Confidentiality and disclosure

In the UK, the law governing confidentiality and the disclosure of confidential information is part of the common law rather than being based on statute. Information is ‘confidential’ if there is a restriction on its disclosure, normally placed by the person or organisation that provides it. Restrictions can be formal (for instance, a contract of employment may forbid the disclosure of business information to unauthorised persons), or merely implicit in the nature of the information. In practice, if an oral history interviewee states that information is confidential, then it must be treated as such by interviewers and custodians. A person or organisation who obtains confidential information has a duty not to disclose any of it unless authorised by the interviewee. Interviewees can sue interviewers for unauthorised disclosure and obtain restraining orders and damages.

A ‘duty of confidence’ can arise without the supplier of information explicitly stating that it is to be treated as confidential. If the information is of a confidential nature or is supplied under circumstances which indicate that the supplier wishes it to be treated as such, then a duty will arise. If any form of agreement is made to keep information confidential, breaking it is likely to amount to breach of contract which is actionable.

Confidential information might include information about, for instance:

  • a person’s personal life or conditions of employment (which will also be covered by the Data Protection Act);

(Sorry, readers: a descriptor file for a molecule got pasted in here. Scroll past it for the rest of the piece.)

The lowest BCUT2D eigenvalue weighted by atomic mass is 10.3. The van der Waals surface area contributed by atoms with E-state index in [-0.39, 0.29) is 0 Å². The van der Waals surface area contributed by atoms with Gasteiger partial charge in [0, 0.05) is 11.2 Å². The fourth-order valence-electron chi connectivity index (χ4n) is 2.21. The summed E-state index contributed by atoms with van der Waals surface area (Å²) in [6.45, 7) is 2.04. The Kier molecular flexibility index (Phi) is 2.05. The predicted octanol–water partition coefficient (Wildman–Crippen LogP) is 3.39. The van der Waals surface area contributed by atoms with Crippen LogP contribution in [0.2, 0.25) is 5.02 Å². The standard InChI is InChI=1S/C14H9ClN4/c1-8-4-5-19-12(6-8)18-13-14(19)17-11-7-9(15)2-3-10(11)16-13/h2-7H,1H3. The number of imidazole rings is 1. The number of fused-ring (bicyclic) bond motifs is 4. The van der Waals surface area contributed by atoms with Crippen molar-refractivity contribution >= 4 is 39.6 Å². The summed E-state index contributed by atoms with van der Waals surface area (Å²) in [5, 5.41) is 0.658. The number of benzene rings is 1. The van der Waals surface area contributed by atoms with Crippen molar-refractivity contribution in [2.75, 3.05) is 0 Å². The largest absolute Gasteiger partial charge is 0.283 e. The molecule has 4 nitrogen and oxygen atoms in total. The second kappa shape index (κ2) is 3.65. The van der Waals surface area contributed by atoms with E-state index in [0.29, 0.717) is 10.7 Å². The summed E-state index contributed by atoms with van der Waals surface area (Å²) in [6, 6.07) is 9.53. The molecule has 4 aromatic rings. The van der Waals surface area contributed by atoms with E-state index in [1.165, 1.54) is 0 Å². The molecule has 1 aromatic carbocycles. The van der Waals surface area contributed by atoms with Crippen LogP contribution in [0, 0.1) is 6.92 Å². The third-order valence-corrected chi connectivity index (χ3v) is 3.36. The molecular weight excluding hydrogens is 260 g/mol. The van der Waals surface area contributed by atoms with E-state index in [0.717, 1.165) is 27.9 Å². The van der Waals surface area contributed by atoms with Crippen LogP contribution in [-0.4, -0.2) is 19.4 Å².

• an employer’s work;
  • inventions or discoveries;
  • recipes;
  • contents of a private diary.

It is worth noting that a duty of confidence can survive the death of the person to whom the duty was originally owed. Any obligation to preserve the confidence will decline with time, but this might be a long time. Confidential information in Northern Ireland, for instance, might need to be kept confidential for generations.

Much of the content of oral history interviews could be defined as confidential. To avoid possible legal action:

  • recording agreements should state the uses to which interviews will be put, and no other use be made of them without the consent of the interviewee or their successors. Ownership of the physical recordings, transcripts or copyright is immaterial;
  • interviewers and custodians should not pass on confidential information without permission;
  • interviews and transcripts should be kept locked in secure conditions.

It is difficult and often impossible to anonymise interviews and transcripts effectively. Interviewers and custodians should avoid agreeing to anonymise interviews unless the content is of great value or significance, and there is no alternative. Agreements to mask the identity of interviewees must have a time limit.

A person or organisation in possession of information relating to criminal activities is legally obliged to disclose it to the police, if legal proceedings or investigations are under way in connection with those activities. There is no legal obligation to disclose information if no investigation is in progress and there has been no approach from the police, but deliberately evading questioning by the police or being evasive or untruthful when questioned may result in you being charged with perverting the course of justice. In the course of investigations the police may obtain a court order obliging interviewers and custodians to disclose the content of interviews, thus overriding any confidentiality agreements made with interviewees. Courts may similarly require interviewers or others to give evidence based on the content of interviews. Lying in court can lead to a conviction for perjury and failing to obey a court order may lead to a conviction for contempt of court.

Interviewees who are likely to provide information about criminal activities should be made aware that it may have to be disclosed to investigating police, even if access for everyone else has been restricted.

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